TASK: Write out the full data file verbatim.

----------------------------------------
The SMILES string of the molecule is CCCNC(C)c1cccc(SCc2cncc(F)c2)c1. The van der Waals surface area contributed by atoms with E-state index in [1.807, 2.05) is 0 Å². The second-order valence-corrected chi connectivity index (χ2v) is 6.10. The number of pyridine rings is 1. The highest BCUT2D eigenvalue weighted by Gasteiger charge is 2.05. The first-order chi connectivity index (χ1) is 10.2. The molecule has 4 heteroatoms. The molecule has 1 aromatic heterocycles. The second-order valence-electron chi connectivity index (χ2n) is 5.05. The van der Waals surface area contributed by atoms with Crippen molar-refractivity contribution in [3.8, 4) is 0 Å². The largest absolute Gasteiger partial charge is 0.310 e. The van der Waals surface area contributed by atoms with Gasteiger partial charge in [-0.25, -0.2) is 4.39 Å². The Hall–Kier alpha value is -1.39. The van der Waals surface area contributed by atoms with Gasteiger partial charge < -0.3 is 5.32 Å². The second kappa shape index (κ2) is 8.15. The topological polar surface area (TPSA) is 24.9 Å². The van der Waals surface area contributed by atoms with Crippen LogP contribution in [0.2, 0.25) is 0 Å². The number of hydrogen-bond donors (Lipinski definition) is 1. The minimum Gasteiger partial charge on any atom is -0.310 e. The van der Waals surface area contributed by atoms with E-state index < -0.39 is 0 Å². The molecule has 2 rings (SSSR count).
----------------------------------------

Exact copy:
The SMILES string of the molecule is CCCNC(C)c1cccc(SCc2cncc(F)c2)c1. The van der Waals surface area contributed by atoms with E-state index in [1.807, 2.05) is 0 Å². The second-order valence-corrected chi connectivity index (χ2v) is 6.10. The number of pyridine rings is 1. The highest BCUT2D eigenvalue weighted by Gasteiger charge is 2.05. The first-order chi connectivity index (χ1) is 10.2. The molecule has 4 heteroatoms. The molecule has 1 aromatic heterocycles. The second-order valence-electron chi connectivity index (χ2n) is 5.05. The van der Waals surface area contributed by atoms with Crippen molar-refractivity contribution in [3.8, 4) is 0 Å². The largest absolute Gasteiger partial charge is 0.310 e. The van der Waals surface area contributed by atoms with Gasteiger partial charge in [-0.25, -0.2) is 4.39 Å². The Hall–Kier alpha value is -1.39. The van der Waals surface area contributed by atoms with Gasteiger partial charge < -0.3 is 5.32 Å². The second kappa shape index (κ2) is 8.15. The topological polar surface area (TPSA) is 24.9 Å². The van der Waals surface area contributed by atoms with Crippen LogP contribution in [0.2, 0.25) is 0 Å². The number of hydrogen-bond donors (Lipinski definition) is 1. The minimum Gasteiger partial charge on any atom is -0.310 e. The van der Waals surface area contributed by atoms with E-state index < -0.39 is 0 Å². The molecule has 2 rings (SSSR count).